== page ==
'Blackfishing' is a worrying new trend of people pretending to be black online
Cultural appropriation is when members of the dominant culture adopt elements from the minority culture in such a way that their meaning is lost or distorted. The display is offensive because it feels like people in the majority are cosplaying as an 'exotic' minority without experiencing any of the discrimination they frequently face. Many celebrities have been accused of cultural appropriation, from Gigi Hadid to Kim Kardashian, but they insist they were just trying to show appreciation. Certainly, there's a fine line.
We're all familiar with catfishing, the act of pretending to be someone else on social media. Well, now there's a worrying new trend called 'blackfishing,' in which people pretend to be black or of mixed race. Critics accuse these 'blackfishes' of changing their features by darkening their skin and rocking hairstyles with braids or curls. They also show off fuller lips, thicker thighs and bigger butts.
20-year-old Instagram influencer Aga Brzostowska, who prefers to go by Alicja, is one such 'blackfish.' During an interview with Radio 1 Newsbeat, she claimed her natural skin is "not pale," and confessed she makes it look darker. "With things like tanning, I don't think I've done anything in a malicious way," said Alicja. "So I don't feel like I need to stop doing something because... why would I stop doing something that's benefitting me or that I enjoy doing?"
Alicja insists that critics are making the wrong assumptions about her appearance. For example, in one photo she rocks long braids, but she claims she did so because her friend's little sister started a hair company and wanted to show off her work. "I didn't really think much of it," said Alicja. "I really appreciate the culture and I really just love the look - that was literally it."
Emma Hallberg, a 19-year-old model and Instagram influencer from Sweden, has also been accused of 'posing' as a black woman online. Despite her bronze appearance, she claims she never attempted to identify as African-American. "I do not see myself as anything else than white," Emma told Buzzfeed News. "I get a deep tan naturally from the sun."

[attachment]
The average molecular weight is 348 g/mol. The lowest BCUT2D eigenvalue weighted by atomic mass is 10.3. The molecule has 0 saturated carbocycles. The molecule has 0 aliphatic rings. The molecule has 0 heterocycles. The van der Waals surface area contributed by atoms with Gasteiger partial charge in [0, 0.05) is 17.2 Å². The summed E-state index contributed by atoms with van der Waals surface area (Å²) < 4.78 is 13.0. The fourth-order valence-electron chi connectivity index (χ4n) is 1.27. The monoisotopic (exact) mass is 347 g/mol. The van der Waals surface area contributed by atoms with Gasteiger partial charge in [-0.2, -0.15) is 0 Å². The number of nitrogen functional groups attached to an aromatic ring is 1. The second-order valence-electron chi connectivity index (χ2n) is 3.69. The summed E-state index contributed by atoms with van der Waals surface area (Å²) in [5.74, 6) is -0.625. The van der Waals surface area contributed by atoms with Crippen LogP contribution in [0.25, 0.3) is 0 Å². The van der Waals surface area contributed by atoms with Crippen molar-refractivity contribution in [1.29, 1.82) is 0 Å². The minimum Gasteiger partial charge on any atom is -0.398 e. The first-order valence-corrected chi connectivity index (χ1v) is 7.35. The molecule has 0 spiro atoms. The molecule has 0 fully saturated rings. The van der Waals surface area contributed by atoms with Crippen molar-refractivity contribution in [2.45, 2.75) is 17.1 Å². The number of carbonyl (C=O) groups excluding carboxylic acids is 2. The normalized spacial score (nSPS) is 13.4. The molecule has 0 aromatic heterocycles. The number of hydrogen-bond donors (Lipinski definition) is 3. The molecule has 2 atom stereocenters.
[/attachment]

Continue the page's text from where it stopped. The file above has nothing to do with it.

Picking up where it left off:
Many of her 200,000 followers felt betrayed, as they followed her for beauty tips based on the perception that she was black or of mixed race. Meanwhile, Emma profits off of her manufactured look, while real women of colour face prejudice.
Dara Thurmond is a New York-based nurse and outspoken critic of blackfishing. She told Radio 1 Newsbeat that she's frustrated about this issue because white women don't understand the struggles black women face. For example, many black people in white spaces find themselves code-switching to appear more white for acceptance.
"Even now in certain work spaces, black women can't wear their natural hair out. They have to wear weave," explains Dara. "They have to press their hair so that it's straight, because to wear an afro or to wear braids or to wear locks is seen as unclean or untidy - it's not professional."
Dara argues that 'blackfishes' take product endorsements and influencer success away from more deserving black women. Yet she understands the phenomenon's allure. "We're coming into a time where you see a lot of black women really expressing themselves and stepping into their blackness, and owning it, and not being ashamed of it anymore," she explains.
"So it makes sense why it's happening - because I guess some people who are white-presenting feel like they're not the standard anymore. So now they're trying to do things to stay relevant and keep their popularity ... It's perfectly fine to appreciate the mixed variety of people that you grew up around. But if it gets to a point where you are now trying to pass as someone of mixed race and you're not... that's when it becomes an issue."